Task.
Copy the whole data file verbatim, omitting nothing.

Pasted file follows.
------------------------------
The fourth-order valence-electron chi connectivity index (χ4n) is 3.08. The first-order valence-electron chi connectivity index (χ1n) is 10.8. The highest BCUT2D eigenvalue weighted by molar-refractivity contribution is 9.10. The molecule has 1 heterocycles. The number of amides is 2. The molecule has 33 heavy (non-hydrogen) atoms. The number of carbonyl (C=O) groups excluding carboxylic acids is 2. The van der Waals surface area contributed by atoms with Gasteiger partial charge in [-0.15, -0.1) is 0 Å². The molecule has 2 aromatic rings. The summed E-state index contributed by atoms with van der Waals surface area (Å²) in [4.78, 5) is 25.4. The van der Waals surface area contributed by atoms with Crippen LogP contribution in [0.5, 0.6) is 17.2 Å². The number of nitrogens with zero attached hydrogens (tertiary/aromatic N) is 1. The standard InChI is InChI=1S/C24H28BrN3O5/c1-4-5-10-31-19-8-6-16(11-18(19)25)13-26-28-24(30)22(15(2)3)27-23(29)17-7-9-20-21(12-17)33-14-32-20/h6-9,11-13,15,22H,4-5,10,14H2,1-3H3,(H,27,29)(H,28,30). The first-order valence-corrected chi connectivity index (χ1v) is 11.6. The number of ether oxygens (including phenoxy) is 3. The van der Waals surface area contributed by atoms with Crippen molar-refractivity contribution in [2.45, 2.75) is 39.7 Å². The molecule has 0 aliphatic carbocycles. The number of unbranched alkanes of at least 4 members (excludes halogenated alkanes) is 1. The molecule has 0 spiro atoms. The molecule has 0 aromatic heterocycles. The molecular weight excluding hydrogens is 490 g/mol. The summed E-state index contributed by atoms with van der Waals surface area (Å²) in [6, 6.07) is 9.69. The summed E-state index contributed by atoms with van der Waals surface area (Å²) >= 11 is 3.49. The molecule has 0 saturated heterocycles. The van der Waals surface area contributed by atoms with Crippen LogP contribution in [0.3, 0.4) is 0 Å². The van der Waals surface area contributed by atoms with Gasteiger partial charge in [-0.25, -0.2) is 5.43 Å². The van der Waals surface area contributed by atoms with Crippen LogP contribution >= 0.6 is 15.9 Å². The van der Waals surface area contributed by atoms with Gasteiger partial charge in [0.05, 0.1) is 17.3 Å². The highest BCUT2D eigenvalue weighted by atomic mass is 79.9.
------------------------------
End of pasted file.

The fourth-order valence-electron chi connectivity index (χ4n) is 3.08. The first-order valence-electron chi connectivity index (χ1n) is 10.8. The highest BCUT2D eigenvalue weighted by molar-refractivity contribution is 9.10. The molecule has 1 heterocycles. The number of amides is 2. The molecule has 33 heavy (non-hydrogen) atoms. The number of carbonyl (C=O) groups excluding carboxylic acids is 2. The van der Waals surface area contributed by atoms with Gasteiger partial charge in [-0.15, -0.1) is 0 Å². The molecule has 2 aromatic rings. The summed E-state index contributed by atoms with van der Waals surface area (Å²) in [4.78, 5) is 25.4. The van der Waals surface area contributed by atoms with Crippen LogP contribution in [0.5, 0.6) is 17.2 Å². The number of nitrogens with zero attached hydrogens (tertiary/aromatic N) is 1. The standard InChI is InChI=1S/C24H28BrN3O5/c1-4-5-10-31-19-8-6-16(11-18(19)25)13-26-28-24(30)22(15(2)3)27-23(29)17-7-9-20-21(12-17)33-14-32-20/h6-9,11-13,15,22H,4-5,10,14H2,1-3H3,(H,27,29)(H,28,30). The first-order valence-corrected chi connectivity index (χ1v) is 11.6. The number of ether oxygens (including phenoxy) is 3. The van der Waals surface area contributed by atoms with Crippen molar-refractivity contribution in [2.45, 2.75) is 39.7 Å². The molecule has 0 aliphatic carbocycles. The number of unbranched alkanes of at least 4 members (excludes halogenated alkanes) is 1. The molecule has 0 spiro atoms. The molecule has 0 aromatic heterocycles. The molecular weight excluding hydrogens is 490 g/mol. The summed E-state index contributed by atoms with van der Waals surface area (Å²) in [6, 6.07) is 9.69. The summed E-state index contributed by atoms with van der Waals surface area (Å²) >= 11 is 3.49. The molecule has 0 saturated heterocycles. The van der Waals surface area contributed by atoms with Crippen LogP contribution in [0.3, 0.4) is 0 Å². The van der Waals surface area contributed by atoms with Gasteiger partial charge in [-0.25, -0.2) is 5.43 Å². The van der Waals surface area contributed by atoms with Crippen LogP contribution >= 0.6 is 15.9 Å². The van der Waals surface area contributed by atoms with Gasteiger partial charge in [0.05, 0.1) is 17.3 Å². The highest BCUT2D eigenvalue weighted by atomic mass is 79.9.